Developments in Pakistan keep one wondering how much longer Bush will wait to step in:
Pakistan's former Prime Minister Benazir Bhutto says negotiations with the country's leadership have broken down and that she will announce the day she is coming home on 14 September.In case you're keeping score, that's three people with legitimate claim to lead Pakistan.
Nawaz Sharif, another exiled former PM, has already fixed a date for his return - 10 September - and he will head a procession through Punjab province, the country's political heartland, to his home city of Lahore.
Bhutto and Musharraf had been negotiating, at first secretly then not-so-secretly, over a power sharing scheme. Musharraf is under pressure from the Pakistani judiciary, since the law states clearly that no one can be head of the state and head of the army at the same time.
It didn't help matters much that Musharraf has had run-ins with the Pakistani courts, trying to fire the equivalent of a SCOTUS judge earlier this year.
Too, Bhutto herself is under some heat, as she has corruption charges pending against her, from two separate administrations (no wonder Condi Rice likes her!)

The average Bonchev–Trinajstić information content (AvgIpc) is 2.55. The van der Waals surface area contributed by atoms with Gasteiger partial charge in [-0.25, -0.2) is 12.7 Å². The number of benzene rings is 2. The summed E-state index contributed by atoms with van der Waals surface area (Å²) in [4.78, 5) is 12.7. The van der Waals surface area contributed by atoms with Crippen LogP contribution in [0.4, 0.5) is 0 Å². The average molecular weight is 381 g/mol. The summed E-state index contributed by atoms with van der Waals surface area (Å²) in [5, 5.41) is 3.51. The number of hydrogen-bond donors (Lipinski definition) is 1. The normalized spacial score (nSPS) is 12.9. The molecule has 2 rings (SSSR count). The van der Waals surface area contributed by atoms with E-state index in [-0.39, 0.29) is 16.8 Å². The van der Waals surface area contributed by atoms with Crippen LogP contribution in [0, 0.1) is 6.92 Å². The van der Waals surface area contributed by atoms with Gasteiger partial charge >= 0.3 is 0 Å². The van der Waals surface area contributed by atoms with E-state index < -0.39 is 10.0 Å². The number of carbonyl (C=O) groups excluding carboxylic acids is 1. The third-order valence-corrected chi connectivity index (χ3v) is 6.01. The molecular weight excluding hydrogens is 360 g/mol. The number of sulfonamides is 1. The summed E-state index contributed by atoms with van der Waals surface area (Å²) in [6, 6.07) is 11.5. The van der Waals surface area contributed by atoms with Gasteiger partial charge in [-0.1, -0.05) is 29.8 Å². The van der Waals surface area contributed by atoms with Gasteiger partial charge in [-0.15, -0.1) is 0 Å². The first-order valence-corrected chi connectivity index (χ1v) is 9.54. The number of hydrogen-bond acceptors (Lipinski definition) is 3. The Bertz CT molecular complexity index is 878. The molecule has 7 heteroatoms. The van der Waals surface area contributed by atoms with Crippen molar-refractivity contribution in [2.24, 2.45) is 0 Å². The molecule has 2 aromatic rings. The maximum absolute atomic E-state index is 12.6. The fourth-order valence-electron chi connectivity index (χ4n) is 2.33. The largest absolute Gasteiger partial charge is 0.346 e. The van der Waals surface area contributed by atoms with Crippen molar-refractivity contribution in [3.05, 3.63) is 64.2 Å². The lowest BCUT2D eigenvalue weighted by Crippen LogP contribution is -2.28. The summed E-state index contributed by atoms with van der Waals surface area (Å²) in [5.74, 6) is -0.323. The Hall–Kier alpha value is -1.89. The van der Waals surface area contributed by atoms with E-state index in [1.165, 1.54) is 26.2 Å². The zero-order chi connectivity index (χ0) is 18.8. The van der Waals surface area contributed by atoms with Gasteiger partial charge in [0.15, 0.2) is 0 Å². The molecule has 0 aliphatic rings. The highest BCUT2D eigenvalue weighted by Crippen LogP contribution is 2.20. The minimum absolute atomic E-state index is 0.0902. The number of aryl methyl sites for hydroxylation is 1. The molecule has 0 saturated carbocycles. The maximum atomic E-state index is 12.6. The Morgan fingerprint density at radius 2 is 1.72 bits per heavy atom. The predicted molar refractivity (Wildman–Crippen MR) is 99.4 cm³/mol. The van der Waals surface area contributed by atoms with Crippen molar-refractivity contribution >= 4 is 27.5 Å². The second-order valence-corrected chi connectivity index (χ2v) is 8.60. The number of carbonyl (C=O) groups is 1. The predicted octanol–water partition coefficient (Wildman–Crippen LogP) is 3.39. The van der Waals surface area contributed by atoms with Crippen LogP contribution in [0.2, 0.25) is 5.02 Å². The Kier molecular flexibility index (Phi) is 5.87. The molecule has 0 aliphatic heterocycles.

Clearly, Sharif don't like it (sorry), this pending coalition. A Bhutto-Musharraf power sharing scheme would see a coalition of moderate Pakistani (mostly Muslim) created, although not without some major rifts to be patched over among followers.
Sharif was deposed by Musharraf, so a deal between those two factions would be even more unlikely than a Bhutto/Musharraf alliance.
Sharif is no picnic either. Although he was successful in passing a constitutional amendment that essentially put an end to the process that has seen ten prime ministers since 1990 (the president of Pakistan, the position Musharraf holds, could remove the prime minister, the more powerful post, by declaration), he also passed some pretty nasty legislation with regards to the legislative process, in that the parliament could not declare a vote of no confidence and all party members had to vote along party lines.
Kinda negates the whole democratic process, don't you think?
We're not talking about the lesser of three evils, in other words: on the one hand, in Musharraf you have a military leader, a dictator, who's loyalties lie with an army that has been notorious for aiding the Taliban and Al Qaeda. On the other hand, you have a deposed prime minister who has long-standing (and likely true) corruption charges hanging over her head, and on the other other hand, you have a deposed prime minister who's a bit tyrranical in his own right.
All this unfolds against the backdrop of a deadline of November for new elections, and a growing-but-small number of radical Islamists likely following the Hezbollah and Hamas models for gaining entree into the mainstream political process in order to co-opt a moderate Muslim nation (and for a very good explanation of this crisis, I recommend you pick up this month's National Geographic magazine).
This election in Pakistan could be the single most important development in the United States 2008 Presidential election.